It’s rewarding and enjoyable to learn something about lifestyles of the past as presented in old books. The books don’t necessarily need to be recognized great works of literature in order to have value. Often, something as mundane as a thin volume intended for the juvenile reader will bring out some insight as to the evolution of present events and mindset. *Nebraska Is My Home* written by James and Vera Olson with illustrations by Mary Royt, George Buctel and Stanley Sohl. It was published in 1956 by the University Publishing Company of Lincoln, Nebraska, USA.
The Allises are a fictional Oklahoma Pawnee family who decide to trace their Nebraska roots by taking a car trip around the state of Nebraska. Grandfather Allis provides background information to his grandsons. He recounts his days as a youth and chief during his past residency in Nebraska.
The first chapters of the book tell the reader about native civilizations before the influence of white culture in the Great Plains. The Allis family is travelling from Oklahoma, through Kansas for this portion of the story.
Finally the family reaches Southeast Nebraska, near Beatrice to begin their counter-clockwise drive through the state. The tie-in with native people and culture is a large part of the story. Many of the nights are spent at state parks. These turn out to be the backdrops for some of the tales. I had been under the impression that I’ve visited all of the Nebraska State Parks at one time or another.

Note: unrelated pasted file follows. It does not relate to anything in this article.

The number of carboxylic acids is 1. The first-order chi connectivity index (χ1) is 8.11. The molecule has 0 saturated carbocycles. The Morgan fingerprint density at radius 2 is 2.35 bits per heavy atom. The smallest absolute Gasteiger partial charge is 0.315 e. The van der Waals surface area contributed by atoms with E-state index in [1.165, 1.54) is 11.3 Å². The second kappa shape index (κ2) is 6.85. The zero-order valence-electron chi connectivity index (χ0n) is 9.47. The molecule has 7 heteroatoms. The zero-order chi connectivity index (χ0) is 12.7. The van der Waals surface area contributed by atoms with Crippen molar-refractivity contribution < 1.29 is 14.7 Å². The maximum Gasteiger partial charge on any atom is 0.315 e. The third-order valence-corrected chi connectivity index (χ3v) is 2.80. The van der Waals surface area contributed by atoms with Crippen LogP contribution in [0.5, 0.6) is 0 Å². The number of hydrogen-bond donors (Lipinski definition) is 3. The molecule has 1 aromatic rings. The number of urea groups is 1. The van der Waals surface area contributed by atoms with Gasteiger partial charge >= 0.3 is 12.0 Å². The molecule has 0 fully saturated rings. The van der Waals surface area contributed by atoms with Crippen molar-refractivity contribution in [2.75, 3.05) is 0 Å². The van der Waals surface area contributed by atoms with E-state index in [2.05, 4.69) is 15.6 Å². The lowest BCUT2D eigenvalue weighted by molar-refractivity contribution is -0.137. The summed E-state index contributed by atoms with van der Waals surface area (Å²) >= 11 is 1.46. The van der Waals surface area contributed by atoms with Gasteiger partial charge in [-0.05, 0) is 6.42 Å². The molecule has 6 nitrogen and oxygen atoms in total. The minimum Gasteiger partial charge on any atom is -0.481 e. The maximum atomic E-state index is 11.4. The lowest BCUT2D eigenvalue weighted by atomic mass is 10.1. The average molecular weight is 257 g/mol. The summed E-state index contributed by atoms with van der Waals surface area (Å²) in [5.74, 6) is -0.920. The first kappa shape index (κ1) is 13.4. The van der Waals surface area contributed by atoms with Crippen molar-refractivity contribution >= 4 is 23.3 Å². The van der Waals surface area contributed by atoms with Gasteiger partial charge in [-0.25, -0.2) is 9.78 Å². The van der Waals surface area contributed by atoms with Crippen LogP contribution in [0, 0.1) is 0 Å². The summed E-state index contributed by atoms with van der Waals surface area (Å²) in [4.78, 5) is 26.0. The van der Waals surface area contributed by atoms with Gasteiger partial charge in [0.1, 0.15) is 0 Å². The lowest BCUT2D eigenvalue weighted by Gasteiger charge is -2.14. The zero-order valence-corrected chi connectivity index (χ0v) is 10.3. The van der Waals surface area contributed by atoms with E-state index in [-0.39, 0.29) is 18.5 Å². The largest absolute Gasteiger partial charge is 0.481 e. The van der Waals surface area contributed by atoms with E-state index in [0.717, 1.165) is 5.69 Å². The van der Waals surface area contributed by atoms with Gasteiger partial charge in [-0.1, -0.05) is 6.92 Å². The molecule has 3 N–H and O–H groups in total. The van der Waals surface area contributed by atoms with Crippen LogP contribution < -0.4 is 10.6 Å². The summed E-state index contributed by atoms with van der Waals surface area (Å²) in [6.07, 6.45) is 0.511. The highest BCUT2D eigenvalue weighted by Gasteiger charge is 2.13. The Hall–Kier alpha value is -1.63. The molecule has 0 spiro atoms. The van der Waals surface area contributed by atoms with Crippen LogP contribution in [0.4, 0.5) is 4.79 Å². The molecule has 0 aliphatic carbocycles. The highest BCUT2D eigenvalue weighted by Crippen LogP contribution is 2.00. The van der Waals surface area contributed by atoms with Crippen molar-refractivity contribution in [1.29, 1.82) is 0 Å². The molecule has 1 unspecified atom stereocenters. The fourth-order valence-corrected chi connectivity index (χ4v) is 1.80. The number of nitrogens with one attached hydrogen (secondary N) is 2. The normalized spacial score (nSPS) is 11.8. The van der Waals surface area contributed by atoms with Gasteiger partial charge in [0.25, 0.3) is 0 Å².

It turns out that I completely missed one of them. There was a chapter about Stolley State Park. That had me scratching my head. I had no idea where it was located, or if it still remained. Sure enough, Stolley State Park is in Grand Island, Nebraska near the Fonner Park horse racing venue. I don’t play the ponies nor gamble, so that part of Grand Island has never been on my “radar”.
The book with its stories and vignettes is filled with educational factoids that unfold and teach in a subtle yet entertaining manner. I did find that the characters in the book were not very realistic nor did the cultural background jibe with actual cultural and race relations between whites and natives during the mid 20th century.
I have not heard of each culture embracing the other to any extent at that time. I cannot imagine native Americans waxing nostalgic with wonderful stories about Buffalo Bill and the wanton slaughter of bison, either.
Aside from that big stretch, the story of the Allis family travels around the state is suitable for elementary age children living in the Great Plains area in and around the State of Nebraska. In as much as a sparkling, laundered version of life in the 1950s was the professed version of living of the day, the book is a reflection of that culture. It’s only superficially similar to the Nebraska I know.
The Blue Jay of Happiness didn’t find mention of his native ancestors mentioned in the book.